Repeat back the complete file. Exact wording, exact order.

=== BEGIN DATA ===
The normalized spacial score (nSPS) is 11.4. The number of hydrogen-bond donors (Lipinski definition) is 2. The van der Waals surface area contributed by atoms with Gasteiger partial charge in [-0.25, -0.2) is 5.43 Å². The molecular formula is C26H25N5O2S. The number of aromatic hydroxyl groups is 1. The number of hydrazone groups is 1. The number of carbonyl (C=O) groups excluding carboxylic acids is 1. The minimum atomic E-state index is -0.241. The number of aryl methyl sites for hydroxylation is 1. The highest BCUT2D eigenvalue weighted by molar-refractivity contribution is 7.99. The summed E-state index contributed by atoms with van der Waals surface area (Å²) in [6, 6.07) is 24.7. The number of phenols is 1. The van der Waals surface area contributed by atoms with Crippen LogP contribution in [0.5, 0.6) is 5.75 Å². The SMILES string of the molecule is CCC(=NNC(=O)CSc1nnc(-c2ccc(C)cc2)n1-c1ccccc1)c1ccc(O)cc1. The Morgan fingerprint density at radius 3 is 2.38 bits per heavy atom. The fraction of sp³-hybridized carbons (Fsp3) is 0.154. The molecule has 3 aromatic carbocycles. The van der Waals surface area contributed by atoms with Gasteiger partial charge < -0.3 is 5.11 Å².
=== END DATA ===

The normalized spacial score (nSPS) is 11.4. The number of hydrogen-bond donors (Lipinski definition) is 2. The van der Waals surface area contributed by atoms with Gasteiger partial charge in [-0.25, -0.2) is 5.43 Å². The molecular formula is C26H25N5O2S. The number of aromatic hydroxyl groups is 1. The number of hydrazone groups is 1. The number of carbonyl (C=O) groups excluding carboxylic acids is 1. The minimum atomic E-state index is -0.241. The number of aryl methyl sites for hydroxylation is 1. The highest BCUT2D eigenvalue weighted by molar-refractivity contribution is 7.99. The summed E-state index contributed by atoms with van der Waals surface area (Å²) in [6, 6.07) is 24.7. The number of phenols is 1. The van der Waals surface area contributed by atoms with Crippen LogP contribution in [0.5, 0.6) is 5.75 Å². The SMILES string of the molecule is CCC(=NNC(=O)CSc1nnc(-c2ccc(C)cc2)n1-c1ccccc1)c1ccc(O)cc1. The Morgan fingerprint density at radius 3 is 2.38 bits per heavy atom. The fraction of sp³-hybridized carbons (Fsp3) is 0.154. The molecule has 3 aromatic carbocycles. The van der Waals surface area contributed by atoms with Gasteiger partial charge < -0.3 is 5.11 Å².